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AOCA Scientific Paper Requirements PDF Print E-mail

Residents shall prepare a scientific paper which is an Original Contribution or Case Study/Report.  Original contributions will document original clinical or applied research.  Case reports will document unusual clinical presentations with new, recognized or rarely reported features.  The length of the paper shall be a minimum of 1500 words, double-spaced (all text including references and table/figures legends), paginated, with references required for all materials derived from the work of others.  The paper shall be submitted on or before the completion of the third year of residency training (OGME-3).  Each resident must prepare his/her own paper and no resident may submit the same paper individually or in conjunction with other residents as co-authors.

The resident must submit an outline for the research project during the second year of residency training (OGME-2) and obtain the program director‘s approval on the project.  The completed research project must be submitted to the Evaluating Committee of the AOCA in a publishable format (Listed below).  In all instances, the projects must include a Title Page , as well as a Program Director’s Page completed and approved by the program director.

Original Contribution

  1. Title
    1. Concise but descriptive/informative
  2. Abstract
    1. Usually consists of four (4) paragraphs
      1. Background
      2. Methods
      3. Results
      4. Conclusions
  3. Text
    1. Introduction
      1. Purpose of article
      2. Rationale for the study
      3. Pertinent references
      4. Brief review of subject, not extensive
    2. Methods
      1. Describe topic selection
      2. Identify methods, apparatus and procedures in reasonable detail
      3. References to establish methods
      4. Describe methods that are not well known, provide references
      5. Describe new or modified methods, evaluate their limitations
      6. Identify drugs and chemicals with generic name, dose and route of administration
    3. Results
      1. Present in logical sequence as text, tables, illustrations
      2. Emphasize important observations
      3. Structure of “results” should parallel the structure of “methods”
    4. Discussion
      1. Structure should follow that of “results” and “methods”
      2. Succinct
      3. Emphasize new and important aspects of study and conclusions that follow from them
      4. State limitations of study, how they temper conclusion
      5. Relate observations to other relevant studies
      6. Do not repeat data presented in “results” except as required to keep “discussion” clear
      7. Link conclusions with goals of study at end.  Avoid unqualified statements and conclusions not completely supported by data.
  4. References
    1. Number references consecutively in order they are mentioned in the text

 

Case Study/Report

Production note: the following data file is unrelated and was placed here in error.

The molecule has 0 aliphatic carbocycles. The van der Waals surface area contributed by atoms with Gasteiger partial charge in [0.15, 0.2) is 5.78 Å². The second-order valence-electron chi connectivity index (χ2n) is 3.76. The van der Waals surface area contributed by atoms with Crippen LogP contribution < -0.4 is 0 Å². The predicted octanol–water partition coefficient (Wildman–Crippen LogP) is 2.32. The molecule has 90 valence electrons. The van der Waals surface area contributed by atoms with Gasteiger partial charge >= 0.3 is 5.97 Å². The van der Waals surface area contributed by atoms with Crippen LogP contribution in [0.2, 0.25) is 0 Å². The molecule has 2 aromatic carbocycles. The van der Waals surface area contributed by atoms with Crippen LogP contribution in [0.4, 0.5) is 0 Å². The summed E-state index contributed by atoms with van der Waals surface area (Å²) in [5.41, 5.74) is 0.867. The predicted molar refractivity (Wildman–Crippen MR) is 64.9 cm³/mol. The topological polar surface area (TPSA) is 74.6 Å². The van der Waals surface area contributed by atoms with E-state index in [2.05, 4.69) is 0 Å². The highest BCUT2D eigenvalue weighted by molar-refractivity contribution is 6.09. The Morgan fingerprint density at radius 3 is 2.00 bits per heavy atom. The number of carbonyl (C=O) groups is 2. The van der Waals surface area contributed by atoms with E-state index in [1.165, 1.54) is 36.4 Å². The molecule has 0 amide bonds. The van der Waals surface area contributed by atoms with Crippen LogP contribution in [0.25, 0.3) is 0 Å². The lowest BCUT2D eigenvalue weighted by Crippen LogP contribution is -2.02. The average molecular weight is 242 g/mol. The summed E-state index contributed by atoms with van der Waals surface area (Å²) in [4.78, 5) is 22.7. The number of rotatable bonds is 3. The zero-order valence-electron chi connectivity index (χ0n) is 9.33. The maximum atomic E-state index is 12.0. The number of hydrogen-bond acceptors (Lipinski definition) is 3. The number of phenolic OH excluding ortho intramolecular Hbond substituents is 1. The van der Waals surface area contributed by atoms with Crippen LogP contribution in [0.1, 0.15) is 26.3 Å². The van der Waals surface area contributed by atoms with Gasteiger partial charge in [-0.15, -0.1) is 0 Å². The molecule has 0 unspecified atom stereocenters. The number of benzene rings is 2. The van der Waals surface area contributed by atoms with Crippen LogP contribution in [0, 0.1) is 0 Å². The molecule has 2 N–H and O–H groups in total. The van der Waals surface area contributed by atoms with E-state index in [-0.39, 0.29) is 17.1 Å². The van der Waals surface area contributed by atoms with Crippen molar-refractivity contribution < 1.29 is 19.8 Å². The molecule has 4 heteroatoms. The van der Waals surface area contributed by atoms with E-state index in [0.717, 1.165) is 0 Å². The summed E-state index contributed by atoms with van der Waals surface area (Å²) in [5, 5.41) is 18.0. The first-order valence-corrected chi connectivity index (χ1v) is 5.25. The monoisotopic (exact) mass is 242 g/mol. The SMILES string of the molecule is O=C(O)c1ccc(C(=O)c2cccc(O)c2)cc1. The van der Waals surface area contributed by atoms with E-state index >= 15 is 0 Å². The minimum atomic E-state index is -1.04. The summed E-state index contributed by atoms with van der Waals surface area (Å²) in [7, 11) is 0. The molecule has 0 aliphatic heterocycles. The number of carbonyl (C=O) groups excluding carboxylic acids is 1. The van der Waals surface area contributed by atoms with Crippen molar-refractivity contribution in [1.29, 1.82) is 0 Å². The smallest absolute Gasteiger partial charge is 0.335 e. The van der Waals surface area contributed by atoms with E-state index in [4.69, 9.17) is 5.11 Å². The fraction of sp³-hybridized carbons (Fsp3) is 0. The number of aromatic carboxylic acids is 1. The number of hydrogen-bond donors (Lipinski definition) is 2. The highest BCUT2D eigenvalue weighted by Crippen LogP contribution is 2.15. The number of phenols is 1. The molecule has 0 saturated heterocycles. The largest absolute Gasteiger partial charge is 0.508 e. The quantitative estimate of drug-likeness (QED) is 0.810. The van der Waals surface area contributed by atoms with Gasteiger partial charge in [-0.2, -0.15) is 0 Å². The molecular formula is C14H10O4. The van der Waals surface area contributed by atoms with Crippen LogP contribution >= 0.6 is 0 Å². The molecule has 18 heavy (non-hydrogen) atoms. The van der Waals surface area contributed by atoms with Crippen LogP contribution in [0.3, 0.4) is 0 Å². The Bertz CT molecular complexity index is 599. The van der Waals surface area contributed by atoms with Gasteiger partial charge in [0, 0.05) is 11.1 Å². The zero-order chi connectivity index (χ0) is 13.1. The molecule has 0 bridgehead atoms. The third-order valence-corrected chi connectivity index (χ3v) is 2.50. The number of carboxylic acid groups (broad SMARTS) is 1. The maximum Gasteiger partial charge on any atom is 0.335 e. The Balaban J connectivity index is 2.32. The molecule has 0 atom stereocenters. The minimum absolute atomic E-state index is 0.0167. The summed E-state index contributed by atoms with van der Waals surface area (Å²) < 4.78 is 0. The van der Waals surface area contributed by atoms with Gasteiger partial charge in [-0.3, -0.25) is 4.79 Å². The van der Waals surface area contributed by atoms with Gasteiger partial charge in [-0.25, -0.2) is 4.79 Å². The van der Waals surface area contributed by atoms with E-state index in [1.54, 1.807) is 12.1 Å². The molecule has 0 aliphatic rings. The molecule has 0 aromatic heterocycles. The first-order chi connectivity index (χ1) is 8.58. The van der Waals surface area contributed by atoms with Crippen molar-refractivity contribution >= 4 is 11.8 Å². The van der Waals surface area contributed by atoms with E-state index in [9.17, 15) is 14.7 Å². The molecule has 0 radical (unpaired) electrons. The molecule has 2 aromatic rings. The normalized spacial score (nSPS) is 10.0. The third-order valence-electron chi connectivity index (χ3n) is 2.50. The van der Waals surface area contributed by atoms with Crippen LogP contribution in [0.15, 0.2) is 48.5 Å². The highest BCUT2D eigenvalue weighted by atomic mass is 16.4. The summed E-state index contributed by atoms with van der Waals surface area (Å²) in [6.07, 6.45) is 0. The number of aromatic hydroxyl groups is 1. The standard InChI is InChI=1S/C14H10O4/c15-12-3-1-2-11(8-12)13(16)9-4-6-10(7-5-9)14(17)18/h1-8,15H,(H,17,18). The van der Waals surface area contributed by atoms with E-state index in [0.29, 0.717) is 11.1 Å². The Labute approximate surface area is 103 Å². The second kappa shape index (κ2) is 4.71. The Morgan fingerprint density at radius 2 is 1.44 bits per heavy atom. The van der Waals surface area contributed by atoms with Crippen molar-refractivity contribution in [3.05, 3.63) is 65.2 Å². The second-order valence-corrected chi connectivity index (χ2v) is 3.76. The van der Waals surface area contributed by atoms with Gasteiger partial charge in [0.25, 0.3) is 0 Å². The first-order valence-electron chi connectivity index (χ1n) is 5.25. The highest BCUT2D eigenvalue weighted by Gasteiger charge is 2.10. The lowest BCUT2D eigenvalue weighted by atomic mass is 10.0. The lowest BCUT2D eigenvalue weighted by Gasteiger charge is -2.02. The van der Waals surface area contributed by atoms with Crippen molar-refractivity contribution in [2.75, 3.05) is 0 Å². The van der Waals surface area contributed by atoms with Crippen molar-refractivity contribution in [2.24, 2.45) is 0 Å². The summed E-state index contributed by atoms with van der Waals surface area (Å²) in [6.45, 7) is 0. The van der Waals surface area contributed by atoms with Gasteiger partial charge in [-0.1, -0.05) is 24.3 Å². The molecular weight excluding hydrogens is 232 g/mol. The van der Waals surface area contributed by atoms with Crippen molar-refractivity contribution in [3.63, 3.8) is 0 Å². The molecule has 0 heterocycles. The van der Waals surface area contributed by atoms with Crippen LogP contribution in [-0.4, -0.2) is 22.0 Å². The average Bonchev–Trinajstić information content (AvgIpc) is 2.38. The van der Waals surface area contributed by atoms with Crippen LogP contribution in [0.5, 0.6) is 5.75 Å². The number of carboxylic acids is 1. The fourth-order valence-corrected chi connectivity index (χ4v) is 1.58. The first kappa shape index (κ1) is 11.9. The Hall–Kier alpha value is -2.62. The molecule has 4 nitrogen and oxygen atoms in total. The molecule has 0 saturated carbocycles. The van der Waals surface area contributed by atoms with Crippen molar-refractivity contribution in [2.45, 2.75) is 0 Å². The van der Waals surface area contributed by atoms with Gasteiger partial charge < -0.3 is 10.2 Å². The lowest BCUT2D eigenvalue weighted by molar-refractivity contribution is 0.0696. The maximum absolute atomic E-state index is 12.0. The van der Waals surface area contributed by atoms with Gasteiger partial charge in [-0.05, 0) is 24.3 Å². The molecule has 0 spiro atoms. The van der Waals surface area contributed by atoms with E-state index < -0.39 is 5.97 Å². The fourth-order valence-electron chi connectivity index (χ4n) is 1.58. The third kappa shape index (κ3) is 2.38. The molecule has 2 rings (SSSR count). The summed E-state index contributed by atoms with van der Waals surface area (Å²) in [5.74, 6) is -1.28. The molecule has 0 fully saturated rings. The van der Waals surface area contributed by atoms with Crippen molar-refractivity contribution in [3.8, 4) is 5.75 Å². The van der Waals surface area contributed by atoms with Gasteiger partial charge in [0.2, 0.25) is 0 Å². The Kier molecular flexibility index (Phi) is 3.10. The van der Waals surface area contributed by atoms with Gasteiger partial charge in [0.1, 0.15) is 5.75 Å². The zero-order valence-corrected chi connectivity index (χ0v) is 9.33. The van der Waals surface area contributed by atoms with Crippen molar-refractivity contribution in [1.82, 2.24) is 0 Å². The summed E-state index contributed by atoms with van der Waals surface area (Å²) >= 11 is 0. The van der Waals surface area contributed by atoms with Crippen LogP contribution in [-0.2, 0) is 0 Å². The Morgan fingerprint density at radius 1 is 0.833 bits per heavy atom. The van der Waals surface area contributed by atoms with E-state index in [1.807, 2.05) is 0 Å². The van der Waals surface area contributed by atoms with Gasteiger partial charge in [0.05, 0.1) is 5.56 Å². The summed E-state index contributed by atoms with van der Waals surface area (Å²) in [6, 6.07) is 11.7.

1. Title-concise but descriptive/informative
  2. Abstract:  Brief description of content, purpose and outcome of your article.
  3. Introduction
    Consists of a paragraph stating why the case is worth reporting.  How does the case meet criteria (unique disease or syndrome, unexpected casual relationship between two or more clinical conditions and unexpected favorable or adverse effect of  treatment.
    It may be educational, i.e. review know etiologic factors, patient profile presentation and course as well as standard therapies and their effectiveness.
  4. History:  derived from subjective data such as follows and consists of a narrative of the important features of the case.
    1. Chief Complaint
      1. Biographic Information
        1. Age
        2. Race
        3. Sex
        4. Occupation
        5. Chief Complaint
        6. Its course, frequency and duration
      2. Present Illness/Details of Complaint
        1. Date of onset, duration, course of or frequency of the complaint
        2. Mode of onset (setting and circumstances)
        3. Type of pain, sensation of dysfunction
        4. The anatomical location of complaint
        5. Quality, character or severity of complaint
        6. What makes worse or better?
        7. Other complaints
        8. Treatments of the problem
    2. Comprehensive Health History (Pertinent to the chief complaint in case study)
      1. Past Medical History/Allergies
      2. Surgical History
      3. Medications
      4. Social History/Habits
      5. Family History
    3. Review of Systems (Pertinent to the chief complaint in the case study)
      1. Skin, hair and nails
      2. HEENT
      3. Endocrine
      4. Lymphatic
      5. Respiratory
      6. Cardiovascular
      7. Hematological
      8. GI System
      9. GU System
      10. Menstrual/Obstetrical
      11. Musculoskeletal/Osteopathic Function
      12. Neurological system
      13. Psychiatric
  5. Examination and Assessment:  Narrative based on objective findings such as physical examination, special studies including lab, x-ray, MRI, CT, Intraoperative anesthesia record and Consultation reports.
    1. Introductory paragraph which includes some pertinent observations derived from examination and assessment.
    2. Subsequent paragraphs include other pertinent findings unique to this case study.
    3. Formulate problem list, synthesize data collected, offer clinical impressions.
  6. Treatment:  Narrative summarizing treatment/Anesthesia Plan
    1. Plan
    2. Patient’s clinical course
    3. Complications
  7. Discussion and Conclusion:  Salient features of the case, support or contradiction of previous knowledge, significance of conclusions regarding similar cases, hypotheses regarding mechanisms and what further studies may be warranted?
  8. References:  All citations should be listed in the same order they occurred in your case study in the style a journal article would accept.  (JAOA, ASA, JAMA, ASRA, etc)